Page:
Marshall, Karen. "Picking Your Support Team." Asbestos.com. Last modified February 19, 2021. https://www.asbestos.com/blog/2011/07/06/picking-your-support-team/.
Serious illnesses like asbestos-related diseases create many needs and concerns. One of the biggest needs is this: picking teammates to stand by you.
Find your advocates. Find your helpers.
An advocate is anyone who fights for or serves another person’s interests. In this case, those interests can be complex (medical care and financial affairs) and they can be mundane (cooking healthy meals, managing stress, making a home comfortable and accessible). There are plenty of jobs to fill.
Finding Your Advocates
You will want more than one advocate because each advocate can serve a different need.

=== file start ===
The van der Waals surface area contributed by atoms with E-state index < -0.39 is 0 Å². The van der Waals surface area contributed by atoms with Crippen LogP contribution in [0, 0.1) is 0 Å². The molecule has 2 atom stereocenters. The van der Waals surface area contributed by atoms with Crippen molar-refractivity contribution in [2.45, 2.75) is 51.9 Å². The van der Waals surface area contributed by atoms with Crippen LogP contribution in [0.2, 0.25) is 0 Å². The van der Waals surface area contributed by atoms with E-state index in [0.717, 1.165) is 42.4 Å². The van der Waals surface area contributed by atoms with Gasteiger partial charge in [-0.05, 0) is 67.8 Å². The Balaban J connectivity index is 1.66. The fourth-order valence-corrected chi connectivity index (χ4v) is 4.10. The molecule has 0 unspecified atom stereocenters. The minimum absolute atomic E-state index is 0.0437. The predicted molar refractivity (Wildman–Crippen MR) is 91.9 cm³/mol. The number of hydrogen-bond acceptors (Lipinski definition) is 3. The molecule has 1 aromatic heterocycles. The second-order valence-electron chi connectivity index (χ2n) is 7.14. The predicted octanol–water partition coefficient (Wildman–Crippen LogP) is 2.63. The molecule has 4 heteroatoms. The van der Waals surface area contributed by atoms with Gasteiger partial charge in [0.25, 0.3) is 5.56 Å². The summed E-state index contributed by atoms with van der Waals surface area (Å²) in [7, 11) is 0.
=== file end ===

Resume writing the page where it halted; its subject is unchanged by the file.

My mom was her own best advocate. This was never more apparent than when she was diagnosed with stomach cancer. Soon after her diagnosis, she chose her own team of advocates.
My sisters and other relatives had nursing backgrounds, so they gave her advice on making her home more comfortable and communicating with her medical team. I am a lawyer and worked on financial matters for many years, so I helped with her legal and business affairs. My dad did some of everything, including driving her to and from medical appointments. My mom’s spiritual life was very important to her, so friends and neighbors visited to pray and read scriptures when she was too sick to go to church.
Here are some common types of advocates for people with asbestos-related diseases:
- Health Care Providers: Finding doctors and other health-care professionals you trust will likely be one of the first things you do following a diagnosis. Few doctors have experience treating asbestos-related diseases such as mesothelioma. The free resources available Asbestos.com can help you locate a specialist.
- Loved Ones: You may not think of family members and other loved ones as team members. In reality, they’re the most important players. You will depend on them to help you make decisions and take care of you as your illness and treatments progress.